“Pathetic.” She whistled and Stiles hummed and the knife at Bennett’s throat jerked forward and left, skimming his shoulder rather than his jugular.

Derek darted to Stiles’s side, pressing against his legs and growling furiously at Jennifer.

The bloody fingers of his left hand tangled in the fur of Derek’s neck, like he knew, like he recognized him even like this.

“Lights and flowers and fireworks. You make the rest of us look bad.”

Stiles scoffed. “Oh, like you’re much better? Witches like you are the reason we keep getting hung and drowned and burned.”

She bared her teeth. “You don’t deserve that magic.”

“Neither do you.” Stiles hummed; lights popped and flashed. A shield opened up in front of them again.

Derek braced against his leg, watching Bennett circle behind them to go help Nick.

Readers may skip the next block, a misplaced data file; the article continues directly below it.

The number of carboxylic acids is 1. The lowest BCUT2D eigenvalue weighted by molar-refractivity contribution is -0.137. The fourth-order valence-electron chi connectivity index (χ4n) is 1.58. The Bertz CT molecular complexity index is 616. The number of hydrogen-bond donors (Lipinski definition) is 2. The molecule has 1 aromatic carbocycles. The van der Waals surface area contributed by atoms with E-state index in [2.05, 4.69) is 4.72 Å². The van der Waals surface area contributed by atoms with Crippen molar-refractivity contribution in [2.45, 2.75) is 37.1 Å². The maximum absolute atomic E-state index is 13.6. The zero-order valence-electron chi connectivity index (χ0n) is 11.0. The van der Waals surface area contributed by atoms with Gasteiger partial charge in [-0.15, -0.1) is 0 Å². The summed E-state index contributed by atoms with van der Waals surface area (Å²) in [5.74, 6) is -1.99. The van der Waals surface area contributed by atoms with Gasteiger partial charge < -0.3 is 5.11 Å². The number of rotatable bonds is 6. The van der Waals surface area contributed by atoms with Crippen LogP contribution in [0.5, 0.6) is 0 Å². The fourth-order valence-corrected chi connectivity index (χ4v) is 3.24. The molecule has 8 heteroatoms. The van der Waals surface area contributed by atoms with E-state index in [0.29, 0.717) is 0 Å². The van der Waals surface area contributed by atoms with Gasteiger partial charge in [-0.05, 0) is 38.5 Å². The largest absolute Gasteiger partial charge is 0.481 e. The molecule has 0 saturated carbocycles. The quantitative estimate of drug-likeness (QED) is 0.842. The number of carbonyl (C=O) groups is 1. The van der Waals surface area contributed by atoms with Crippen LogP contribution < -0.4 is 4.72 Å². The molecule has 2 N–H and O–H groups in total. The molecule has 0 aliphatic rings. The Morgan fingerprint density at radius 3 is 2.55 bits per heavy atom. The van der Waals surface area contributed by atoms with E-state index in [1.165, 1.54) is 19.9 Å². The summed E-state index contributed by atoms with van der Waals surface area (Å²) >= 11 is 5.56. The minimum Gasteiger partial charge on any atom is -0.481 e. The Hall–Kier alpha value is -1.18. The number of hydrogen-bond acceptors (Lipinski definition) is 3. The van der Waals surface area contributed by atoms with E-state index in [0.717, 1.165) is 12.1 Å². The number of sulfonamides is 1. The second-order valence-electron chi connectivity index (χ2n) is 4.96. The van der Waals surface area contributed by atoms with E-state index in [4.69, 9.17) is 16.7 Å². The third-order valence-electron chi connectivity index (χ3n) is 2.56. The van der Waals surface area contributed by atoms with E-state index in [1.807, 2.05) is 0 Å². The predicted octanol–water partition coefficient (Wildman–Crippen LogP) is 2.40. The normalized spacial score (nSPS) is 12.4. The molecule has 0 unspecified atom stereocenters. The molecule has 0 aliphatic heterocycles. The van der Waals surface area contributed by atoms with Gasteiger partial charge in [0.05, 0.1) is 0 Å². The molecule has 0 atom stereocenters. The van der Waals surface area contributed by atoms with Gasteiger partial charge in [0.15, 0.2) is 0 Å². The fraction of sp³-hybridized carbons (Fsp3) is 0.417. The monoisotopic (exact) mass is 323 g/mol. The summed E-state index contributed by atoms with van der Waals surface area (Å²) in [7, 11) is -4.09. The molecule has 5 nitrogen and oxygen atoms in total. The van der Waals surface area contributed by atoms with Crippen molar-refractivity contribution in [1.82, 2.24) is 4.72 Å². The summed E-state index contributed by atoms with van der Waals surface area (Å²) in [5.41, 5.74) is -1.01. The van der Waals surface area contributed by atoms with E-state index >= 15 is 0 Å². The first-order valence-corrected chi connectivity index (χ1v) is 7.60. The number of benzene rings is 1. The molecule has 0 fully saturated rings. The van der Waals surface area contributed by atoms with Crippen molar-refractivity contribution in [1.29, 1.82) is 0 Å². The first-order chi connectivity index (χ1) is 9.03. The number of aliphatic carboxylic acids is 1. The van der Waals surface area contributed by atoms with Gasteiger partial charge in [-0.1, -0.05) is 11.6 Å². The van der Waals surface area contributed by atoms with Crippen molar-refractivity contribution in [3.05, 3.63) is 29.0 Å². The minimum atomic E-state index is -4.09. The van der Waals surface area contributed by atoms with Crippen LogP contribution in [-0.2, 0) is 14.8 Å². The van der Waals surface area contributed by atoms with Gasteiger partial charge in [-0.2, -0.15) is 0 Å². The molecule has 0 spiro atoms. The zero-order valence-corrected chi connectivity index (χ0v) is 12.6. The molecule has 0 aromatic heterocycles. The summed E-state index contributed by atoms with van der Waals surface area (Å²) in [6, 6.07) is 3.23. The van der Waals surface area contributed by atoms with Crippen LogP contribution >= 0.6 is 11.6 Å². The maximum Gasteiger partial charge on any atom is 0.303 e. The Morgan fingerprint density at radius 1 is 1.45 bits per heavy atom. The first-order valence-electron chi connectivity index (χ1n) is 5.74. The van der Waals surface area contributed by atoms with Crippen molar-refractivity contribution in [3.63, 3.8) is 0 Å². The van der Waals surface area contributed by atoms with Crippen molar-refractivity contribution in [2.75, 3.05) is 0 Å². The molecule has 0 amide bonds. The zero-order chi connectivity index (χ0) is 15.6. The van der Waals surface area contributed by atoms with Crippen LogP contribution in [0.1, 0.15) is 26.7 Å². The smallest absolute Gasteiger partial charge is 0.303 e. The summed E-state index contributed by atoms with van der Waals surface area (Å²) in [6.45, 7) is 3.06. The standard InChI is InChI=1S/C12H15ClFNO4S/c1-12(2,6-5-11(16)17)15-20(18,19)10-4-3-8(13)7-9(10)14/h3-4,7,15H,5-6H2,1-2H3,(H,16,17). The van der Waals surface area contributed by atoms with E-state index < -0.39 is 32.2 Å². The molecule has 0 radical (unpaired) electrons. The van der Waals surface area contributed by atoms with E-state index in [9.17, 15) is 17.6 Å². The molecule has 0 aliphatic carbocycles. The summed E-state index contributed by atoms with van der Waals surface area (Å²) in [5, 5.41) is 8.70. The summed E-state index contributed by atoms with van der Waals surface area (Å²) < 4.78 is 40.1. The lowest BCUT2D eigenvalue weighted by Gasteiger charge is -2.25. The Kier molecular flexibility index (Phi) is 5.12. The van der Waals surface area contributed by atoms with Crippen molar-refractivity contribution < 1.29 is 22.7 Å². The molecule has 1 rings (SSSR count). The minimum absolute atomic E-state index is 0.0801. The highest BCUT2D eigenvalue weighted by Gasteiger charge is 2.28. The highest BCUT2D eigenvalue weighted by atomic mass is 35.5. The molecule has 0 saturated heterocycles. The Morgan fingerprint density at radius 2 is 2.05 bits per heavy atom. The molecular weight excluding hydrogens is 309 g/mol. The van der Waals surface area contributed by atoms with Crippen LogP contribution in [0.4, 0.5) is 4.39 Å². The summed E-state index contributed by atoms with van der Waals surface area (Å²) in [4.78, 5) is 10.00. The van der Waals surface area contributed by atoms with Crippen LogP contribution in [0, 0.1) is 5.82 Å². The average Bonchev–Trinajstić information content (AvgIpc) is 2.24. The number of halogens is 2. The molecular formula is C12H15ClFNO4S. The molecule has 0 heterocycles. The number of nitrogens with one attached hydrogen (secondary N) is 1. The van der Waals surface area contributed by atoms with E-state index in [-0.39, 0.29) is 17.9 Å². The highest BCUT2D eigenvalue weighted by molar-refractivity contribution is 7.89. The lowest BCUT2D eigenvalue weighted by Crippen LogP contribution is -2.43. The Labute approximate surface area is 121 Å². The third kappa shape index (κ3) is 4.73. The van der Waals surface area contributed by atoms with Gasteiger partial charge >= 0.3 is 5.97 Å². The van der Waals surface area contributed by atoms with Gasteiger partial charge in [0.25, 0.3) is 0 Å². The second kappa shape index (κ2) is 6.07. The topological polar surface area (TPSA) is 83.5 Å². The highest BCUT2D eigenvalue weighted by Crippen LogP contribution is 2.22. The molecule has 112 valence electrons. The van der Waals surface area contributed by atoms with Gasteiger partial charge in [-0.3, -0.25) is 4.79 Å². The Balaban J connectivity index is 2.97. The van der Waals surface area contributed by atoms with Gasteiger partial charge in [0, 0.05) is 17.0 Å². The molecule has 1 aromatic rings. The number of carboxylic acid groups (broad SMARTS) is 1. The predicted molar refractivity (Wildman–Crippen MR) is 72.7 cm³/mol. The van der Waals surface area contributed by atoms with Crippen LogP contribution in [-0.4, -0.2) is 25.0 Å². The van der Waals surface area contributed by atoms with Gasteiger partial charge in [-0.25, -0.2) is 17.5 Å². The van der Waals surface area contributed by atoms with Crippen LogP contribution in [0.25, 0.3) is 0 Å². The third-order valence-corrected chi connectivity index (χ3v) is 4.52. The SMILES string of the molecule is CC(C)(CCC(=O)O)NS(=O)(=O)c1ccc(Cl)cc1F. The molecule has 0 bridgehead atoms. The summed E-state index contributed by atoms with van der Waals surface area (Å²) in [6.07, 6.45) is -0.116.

He glanced back at him, then Stiles.

Derek dipped his muzzle.

He snorted and bound over to Nick.

Jennifer whistled sharply; the shield wavered as a brilliant white bolt of energy struck it.

Stiles slid back a few inches, leaning forward to keep his balance. He’d stopped humming, staring at Jennifer with an oddly intense expression.

She narrowed her eyes and whistled again, making a sharp gesture with her hand.

Derek knocked into Stiles’s legs as the shield shattered; the bolt missed them by inches. He looked up at Stiles’s face, but his gaze hadn’t wavered. Whatever he was doing, he was entirely focused on it.

Jennifer screamed in rage and hurled flames at them.

Derek yelped and banged into Stiles’s hip, knocking him to his knees.

“You fucking brat-” She stopped so suddenly that Derek’s head snapped up in alarm, sure she was about to throw something terrible at them. She looked vaguely confused, staring down at her fingers. They were turning blue.

Stiles was still staring at her, his face paling at an alarming rate. He got to his feet carefully.

She whistled, loud and harsh. The shadows of the trees gathered toward her and writhed in her magical grip, clearly trying to escape.

Stiles’s hand flexed in Derek’s fur.

“You—you…” She couldn’t seem to get a breath. The shadows escaped her, flowing back to their original positions.